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After China, Belgium to have “text walking lines”

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'Text walking lane' in Antwerp (June 2015)

By NewsGram Staff Writer

Temporary “text walking lanes” have been allotted to people using their phones in the center of the Belgian city of Antwerp, as a step to avoid accidents due to collision.

The initiative which is being looked upon as a publicity stunt is the brainchild of a smartphone store based in the city. It says that a significant number of mobile phone breakages happen because of “text walking” collisions.

“You probably walk through the streets while texting or sending WhatsApp messages to your friends and don’t really pay attention to your surroundings – only to whatever is happening on your screen,” a spokesman for Mlab, a smartphone laboratory based in Antwerp, was quoted by Yahoo News as saying.

“This causes collisions with poles or other pedestrians. You could, unknowingly, even be endangering your own life while you ‘textwalk’ when you cross the street without looking up.”

As of now, the concept of these lanes has been applied on a temporary basis. Officials, however, say that they’re most likely to be made permanent.

Belgium isn’t the first place to have adopted this idea. Before this, the city authorities of  Chongqing, China, had designated a 30 meter (100 foot) “cellphone lane” in 2014 to tackle the problem of distracted walking.

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Big reforms Led to India becoming the fastest growing major Economy globally: Garg

It also has enormous implications for emerging markets and developing countries

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The RBI building in Mumbai.
The RBI building in Mumbai. Photo credit: AFP/Sajjad Hussain

The major reforms undertaken by the Indian government for raising economic growth and maintaining macroeconomic stability have made the country one of the fastest growing major economies in the world, said Subhash Chandra Garg, Secretary, Department of Economic Affairs (DEA).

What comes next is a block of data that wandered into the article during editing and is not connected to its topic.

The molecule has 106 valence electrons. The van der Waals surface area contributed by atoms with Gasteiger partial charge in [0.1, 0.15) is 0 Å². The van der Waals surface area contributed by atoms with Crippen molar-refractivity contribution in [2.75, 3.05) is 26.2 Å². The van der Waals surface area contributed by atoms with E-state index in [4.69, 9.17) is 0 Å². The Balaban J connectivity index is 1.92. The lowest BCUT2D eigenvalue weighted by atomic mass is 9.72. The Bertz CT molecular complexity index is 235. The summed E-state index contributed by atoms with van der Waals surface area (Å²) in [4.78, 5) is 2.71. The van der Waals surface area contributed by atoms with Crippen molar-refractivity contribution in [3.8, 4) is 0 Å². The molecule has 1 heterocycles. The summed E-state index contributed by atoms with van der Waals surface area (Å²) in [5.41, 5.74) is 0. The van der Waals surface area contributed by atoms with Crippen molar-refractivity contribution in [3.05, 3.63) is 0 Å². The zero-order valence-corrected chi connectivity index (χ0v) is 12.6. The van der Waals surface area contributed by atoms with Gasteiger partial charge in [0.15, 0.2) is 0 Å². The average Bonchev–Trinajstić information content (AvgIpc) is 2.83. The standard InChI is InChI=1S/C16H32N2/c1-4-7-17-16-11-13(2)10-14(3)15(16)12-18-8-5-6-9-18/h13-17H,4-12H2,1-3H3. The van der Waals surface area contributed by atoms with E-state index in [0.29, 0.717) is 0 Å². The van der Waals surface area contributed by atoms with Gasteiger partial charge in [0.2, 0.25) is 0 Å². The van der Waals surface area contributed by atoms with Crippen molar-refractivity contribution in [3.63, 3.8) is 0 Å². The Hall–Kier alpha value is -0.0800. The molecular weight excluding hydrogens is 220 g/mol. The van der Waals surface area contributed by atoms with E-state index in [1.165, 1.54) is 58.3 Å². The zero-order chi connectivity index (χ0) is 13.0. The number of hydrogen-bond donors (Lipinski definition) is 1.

Garg was addressing the Special Event hosted by US-India Strategic Partnership Forum on ‘Indian Economy: Prospect and Challenges’ in Washington D.C on Friday.

Indian economy needs more reforms.
Indian economy needs more reforms.

He said the launch of the Goods and Services Tax (GST) represented an “historic economic and political achievement, unprecedented in Indian tax and economic reforms, which has rekindled optimism on structural reforms.” He further emphasized that India carried-out such major reforms when the global economy was slow.

“With the cyclical recovery in global growth amid supportive monetary conditions and the transient impact of the major structural reforms over, India will continue to perform robustly,” Garg said.

During his meetings, Garg highlighted that the digital age technologies have profound implications for policies concerning every aspects of the economy. It also has enormous implications for emerging markets and developing countries.

Also Read: Biggest Bank Frauds Which Shook The Indian Economy

He expressed that the response to such a transformation will have to shift from ‘catch up’ growth to adoption/adaption of digital technologies for development and growth.

Garg also informed that India has started adopting policies and programmes for transforming systems of delivery of services using digital technologies and connecting every Indian with digital technologies and access through Aadhaar and other such means.

Indian economy should be on rise.
Indian economy should be on rise. Image: Mapsofindia

While citing the example of expanding mobile data access, he mentioned that India is now the largest consumer of mobile data in the world with 11 gigabytes mobile data consumption per month. He informed that India is investing in digital technologies, encouraging private sector to adapt these technologies and also addressing the taxation related issues by introducing equalisation levy.

Garg is currently on an official tour to Washington D.C. to attend the Spring Meetings of the International Monetary Fund and the World Bank and other associated meetings. He is accompanied by Urjit Patel, Governor, Reserve Bank of India and other senior officials. IANS

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